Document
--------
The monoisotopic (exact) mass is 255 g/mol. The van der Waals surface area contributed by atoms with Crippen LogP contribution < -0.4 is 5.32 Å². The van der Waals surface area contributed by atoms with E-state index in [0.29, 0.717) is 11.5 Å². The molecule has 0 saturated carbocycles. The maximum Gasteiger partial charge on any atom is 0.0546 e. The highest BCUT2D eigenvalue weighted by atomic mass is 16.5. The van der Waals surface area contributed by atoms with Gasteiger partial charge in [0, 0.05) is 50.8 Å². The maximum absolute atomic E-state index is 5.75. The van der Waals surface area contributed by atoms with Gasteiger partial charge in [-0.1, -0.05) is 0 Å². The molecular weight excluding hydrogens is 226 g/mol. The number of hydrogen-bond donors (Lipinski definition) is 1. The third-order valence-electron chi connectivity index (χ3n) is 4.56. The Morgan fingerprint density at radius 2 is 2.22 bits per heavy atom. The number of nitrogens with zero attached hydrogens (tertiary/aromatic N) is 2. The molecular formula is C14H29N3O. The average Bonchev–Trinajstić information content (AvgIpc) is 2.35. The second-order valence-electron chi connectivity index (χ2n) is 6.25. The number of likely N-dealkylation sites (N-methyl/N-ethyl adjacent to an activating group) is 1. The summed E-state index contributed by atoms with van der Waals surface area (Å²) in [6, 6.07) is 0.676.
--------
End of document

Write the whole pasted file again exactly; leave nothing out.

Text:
The monoisotopic (exact) mass is 255 g/mol. The van der Waals surface area contributed by atoms with Crippen LogP contribution < -0.4 is 5.32 Å². The van der Waals surface area contributed by atoms with E-state index in [0.29, 0.717) is 11.5 Å². The molecule has 0 saturated carbocycles. The maximum Gasteiger partial charge on any atom is 0.0546 e. The highest BCUT2D eigenvalue weighted by atomic mass is 16.5. The van der Waals surface area contributed by atoms with Gasteiger partial charge in [0, 0.05) is 50.8 Å². The maximum absolute atomic E-state index is 5.75. The van der Waals surface area contributed by atoms with Gasteiger partial charge in [-0.1, -0.05) is 0 Å². The molecular weight excluding hydrogens is 226 g/mol. The number of hydrogen-bond donors (Lipinski definition) is 1. The third-order valence-electron chi connectivity index (χ3n) is 4.56. The Morgan fingerprint density at radius 2 is 2.22 bits per heavy atom. The number of nitrogens with zero attached hydrogens (tertiary/aromatic N) is 2. The molecular formula is C14H29N3O. The average Bonchev–Trinajstić information content (AvgIpc) is 2.35. The second-order valence-electron chi connectivity index (χ2n) is 6.25. The number of likely N-dealkylation sites (N-methyl/N-ethyl adjacent to an activating group) is 1. The summed E-state index contributed by atoms with van der Waals surface area (Å²) in [6, 6.07) is 0.676.